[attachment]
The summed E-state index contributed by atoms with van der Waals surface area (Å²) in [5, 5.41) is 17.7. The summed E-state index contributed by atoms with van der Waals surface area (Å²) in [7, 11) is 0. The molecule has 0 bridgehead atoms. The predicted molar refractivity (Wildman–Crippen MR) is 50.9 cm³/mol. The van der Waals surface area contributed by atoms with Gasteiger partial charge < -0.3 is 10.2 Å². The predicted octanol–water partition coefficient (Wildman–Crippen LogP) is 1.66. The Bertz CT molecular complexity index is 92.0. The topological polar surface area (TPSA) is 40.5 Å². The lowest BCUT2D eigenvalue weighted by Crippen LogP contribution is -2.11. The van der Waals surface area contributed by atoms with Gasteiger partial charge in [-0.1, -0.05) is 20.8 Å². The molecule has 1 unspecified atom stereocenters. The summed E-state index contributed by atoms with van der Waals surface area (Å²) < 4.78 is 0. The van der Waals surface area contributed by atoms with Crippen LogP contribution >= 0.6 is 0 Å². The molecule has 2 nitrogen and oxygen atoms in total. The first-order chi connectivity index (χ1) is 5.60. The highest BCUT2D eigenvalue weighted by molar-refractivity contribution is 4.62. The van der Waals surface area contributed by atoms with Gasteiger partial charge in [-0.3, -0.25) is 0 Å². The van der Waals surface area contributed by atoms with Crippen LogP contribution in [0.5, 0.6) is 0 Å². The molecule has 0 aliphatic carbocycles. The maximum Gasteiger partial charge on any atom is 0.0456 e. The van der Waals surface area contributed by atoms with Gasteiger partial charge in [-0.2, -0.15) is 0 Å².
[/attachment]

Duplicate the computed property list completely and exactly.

The summed E-state index contributed by atoms with van der Waals surface area (Å²) in [5, 5.41) is 17.7. The summed E-state index contributed by atoms with van der Waals surface area (Å²) in [7, 11) is 0. The molecule has 0 bridgehead atoms. The predicted molar refractivity (Wildman–Crippen MR) is 50.9 cm³/mol. The van der Waals surface area contributed by atoms with Gasteiger partial charge < -0.3 is 10.2 Å². The predicted octanol–water partition coefficient (Wildman–Crippen LogP) is 1.66. The Bertz CT molecular complexity index is 92.0. The topological polar surface area (TPSA) is 40.5 Å². The lowest BCUT2D eigenvalue weighted by Crippen LogP contribution is -2.11. The van der Waals surface area contributed by atoms with Gasteiger partial charge in [-0.1, -0.05) is 20.8 Å². The molecule has 1 unspecified atom stereocenters. The summed E-state index contributed by atoms with van der Waals surface area (Å²) < 4.78 is 0. The van der Waals surface area contributed by atoms with Crippen LogP contribution >= 0.6 is 0 Å². The molecule has 2 nitrogen and oxygen atoms in total. The first-order chi connectivity index (χ1) is 5.60. The highest BCUT2D eigenvalue weighted by molar-refractivity contribution is 4.62. The van der Waals surface area contributed by atoms with Gasteiger partial charge in [-0.3, -0.25) is 0 Å². The van der Waals surface area contributed by atoms with Crippen LogP contribution in [0.5, 0.6) is 0 Å². The molecule has 0 aliphatic carbocycles. The maximum Gasteiger partial charge on any atom is 0.0456 e. The van der Waals surface area contributed by atoms with Gasteiger partial charge in [-0.2, -0.15) is 0 Å².